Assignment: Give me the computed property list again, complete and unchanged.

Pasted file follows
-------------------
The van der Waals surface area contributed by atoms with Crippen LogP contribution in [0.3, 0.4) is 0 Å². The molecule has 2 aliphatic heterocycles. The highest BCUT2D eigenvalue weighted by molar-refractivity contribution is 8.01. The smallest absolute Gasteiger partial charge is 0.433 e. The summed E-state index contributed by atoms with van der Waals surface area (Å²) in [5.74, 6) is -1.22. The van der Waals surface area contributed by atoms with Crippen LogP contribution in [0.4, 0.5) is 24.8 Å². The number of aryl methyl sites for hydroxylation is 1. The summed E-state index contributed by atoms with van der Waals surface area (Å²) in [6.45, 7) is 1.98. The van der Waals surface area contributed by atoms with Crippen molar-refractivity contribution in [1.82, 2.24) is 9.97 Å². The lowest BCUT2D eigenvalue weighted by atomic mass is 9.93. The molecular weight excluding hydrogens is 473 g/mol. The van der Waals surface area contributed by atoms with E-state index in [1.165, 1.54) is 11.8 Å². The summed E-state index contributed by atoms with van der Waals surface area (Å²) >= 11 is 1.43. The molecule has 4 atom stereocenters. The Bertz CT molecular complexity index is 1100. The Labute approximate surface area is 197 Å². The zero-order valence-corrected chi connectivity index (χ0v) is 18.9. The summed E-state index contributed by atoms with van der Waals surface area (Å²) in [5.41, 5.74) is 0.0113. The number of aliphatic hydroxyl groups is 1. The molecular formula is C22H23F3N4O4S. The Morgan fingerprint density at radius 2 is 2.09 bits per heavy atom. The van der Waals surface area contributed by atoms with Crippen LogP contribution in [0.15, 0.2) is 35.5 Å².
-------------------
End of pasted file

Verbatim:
The van der Waals surface area contributed by atoms with Crippen LogP contribution in [0.3, 0.4) is 0 Å². The molecule has 2 aliphatic heterocycles. The highest BCUT2D eigenvalue weighted by molar-refractivity contribution is 8.01. The smallest absolute Gasteiger partial charge is 0.433 e. The summed E-state index contributed by atoms with van der Waals surface area (Å²) in [5.74, 6) is -1.22. The van der Waals surface area contributed by atoms with Crippen LogP contribution in [0.4, 0.5) is 24.8 Å². The number of aryl methyl sites for hydroxylation is 1. The summed E-state index contributed by atoms with van der Waals surface area (Å²) in [6.45, 7) is 1.98. The van der Waals surface area contributed by atoms with Crippen molar-refractivity contribution in [1.82, 2.24) is 9.97 Å². The lowest BCUT2D eigenvalue weighted by atomic mass is 9.93. The molecular weight excluding hydrogens is 473 g/mol. The van der Waals surface area contributed by atoms with E-state index in [1.165, 1.54) is 11.8 Å². The summed E-state index contributed by atoms with van der Waals surface area (Å²) >= 11 is 1.43. The molecule has 4 atom stereocenters. The Bertz CT molecular complexity index is 1100. The Labute approximate surface area is 197 Å². The zero-order valence-corrected chi connectivity index (χ0v) is 18.9. The summed E-state index contributed by atoms with van der Waals surface area (Å²) in [5.41, 5.74) is 0.0113. The number of aliphatic hydroxyl groups is 1. The molecular formula is C22H23F3N4O4S. The Morgan fingerprint density at radius 2 is 2.09 bits per heavy atom. The van der Waals surface area contributed by atoms with Crippen LogP contribution in [0.15, 0.2) is 35.5 Å².